The beginning of the internship has been quite exciting. As an intern in the Monitoring and evaluation team, I am witnessing one of the busiest times of the year because the end line assessments and impact assessments for all the projects are here! The pressure at its peak, people running around the office, hundreds of meetings, people chasing invisible deadlines, is a daily routine in the office. But, this is important for me as I get to see more, observe more, and learn more.
My second and third week have been constant visits to the public and the APBET schools (Alternative Provision for Basic Education and Training). The APBET are low-income private schools and they are found in different parts of Nairobi. The land is not owned by these schools, and they are subjected to relocation at any point in time, in case of political unrest or elections. As a result, these schools lack some basic infrastructural requirements such as a closed drain system, electricity, natural light and clean sanitation facilities. On the hand, I learned that the teachers in these schools are hardworking and passionate, and the results in terms of Literacy and Mathematics in these schools are better than the public schools. Why do we come across these anomalies in education?
My organization has also been organizing training sessions for the M&E field officers all over the country. The first phase of the training was organized a week ago, and it was about test-retest and piloting of tools in the field. As we learned in M&E in our IEDP program, finding the right tool is a hard task. The field officers were being trained on the usage of the tool, testing it on the field and bringing back valid suggestions for discussion. Based on the pilot phase, and the recommendations of the field officers, the final tool for outcome assessment will be designed. The main learning for me through this process was how important it was to bridge the gap between designing a tool through research and versus designing a tool by implementing it. Being a part of the implementation team going to the field, I realized how important it is for a field expert to understand the difference between teaching and assessing.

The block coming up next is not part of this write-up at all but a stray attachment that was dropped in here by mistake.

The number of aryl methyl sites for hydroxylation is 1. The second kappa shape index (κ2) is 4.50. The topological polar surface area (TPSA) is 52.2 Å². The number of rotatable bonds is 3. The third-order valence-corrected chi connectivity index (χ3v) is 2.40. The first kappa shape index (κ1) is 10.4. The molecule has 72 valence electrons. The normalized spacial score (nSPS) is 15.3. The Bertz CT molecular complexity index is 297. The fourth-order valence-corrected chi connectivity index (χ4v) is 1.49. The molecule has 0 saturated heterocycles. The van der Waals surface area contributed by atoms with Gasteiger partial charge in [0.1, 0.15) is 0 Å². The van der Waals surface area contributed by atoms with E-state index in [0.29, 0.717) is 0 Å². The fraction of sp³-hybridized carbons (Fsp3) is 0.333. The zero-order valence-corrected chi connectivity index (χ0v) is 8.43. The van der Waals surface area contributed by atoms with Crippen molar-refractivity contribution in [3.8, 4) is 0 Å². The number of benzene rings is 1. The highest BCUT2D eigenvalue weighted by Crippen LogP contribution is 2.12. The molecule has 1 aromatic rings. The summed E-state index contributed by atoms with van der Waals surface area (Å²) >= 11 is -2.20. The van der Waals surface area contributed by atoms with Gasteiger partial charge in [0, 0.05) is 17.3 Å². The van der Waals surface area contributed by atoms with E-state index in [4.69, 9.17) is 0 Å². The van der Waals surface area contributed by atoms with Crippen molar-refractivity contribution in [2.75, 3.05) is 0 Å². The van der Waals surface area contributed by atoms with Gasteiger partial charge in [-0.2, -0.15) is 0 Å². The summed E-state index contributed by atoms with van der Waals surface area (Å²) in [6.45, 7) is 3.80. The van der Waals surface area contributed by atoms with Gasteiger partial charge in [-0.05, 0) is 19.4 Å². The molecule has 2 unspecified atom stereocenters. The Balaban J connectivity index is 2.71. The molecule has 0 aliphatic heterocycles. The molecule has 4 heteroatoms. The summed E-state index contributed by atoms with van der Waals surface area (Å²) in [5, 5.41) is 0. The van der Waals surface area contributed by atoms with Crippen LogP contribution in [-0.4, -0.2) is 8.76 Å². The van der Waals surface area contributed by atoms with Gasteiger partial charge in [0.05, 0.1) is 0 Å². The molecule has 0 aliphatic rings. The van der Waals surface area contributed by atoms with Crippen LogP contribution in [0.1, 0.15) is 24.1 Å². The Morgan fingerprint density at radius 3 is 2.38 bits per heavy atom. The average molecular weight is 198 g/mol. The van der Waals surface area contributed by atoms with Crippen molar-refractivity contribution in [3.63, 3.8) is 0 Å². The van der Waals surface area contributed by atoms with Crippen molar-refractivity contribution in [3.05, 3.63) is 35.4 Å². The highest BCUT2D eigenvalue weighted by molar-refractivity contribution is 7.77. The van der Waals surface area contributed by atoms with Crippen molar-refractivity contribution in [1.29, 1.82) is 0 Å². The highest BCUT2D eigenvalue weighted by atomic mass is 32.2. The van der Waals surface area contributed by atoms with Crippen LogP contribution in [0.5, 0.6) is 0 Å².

On a lighter note, I have been traveling around Nairobi visiting animals in orphanages, well-manned animal centers, small sanctuaries and animal farms. I am amazed by the understanding of wildlife conservation in these parts of the country. Unlike most countries, most animals are not caged, there is plenty of space for movement and specialists are employed to care for these animals. I went to the Snake Park, also consisting of crocodiles and fishes, the David Sheldrick center for orphaned elephants, the Magadi lake with flamingoes, the Giraffe Center, and the Masai Ostrich farm in Kitengala.
Next week, I get to travel more, visit places outside Nairobi where the tools are being piloted. But, as my manager puts it, for me, it is a ‘BLEASURE’ trip (business+pleasure). Do check out the amazing experiences of my cohort by clicking here!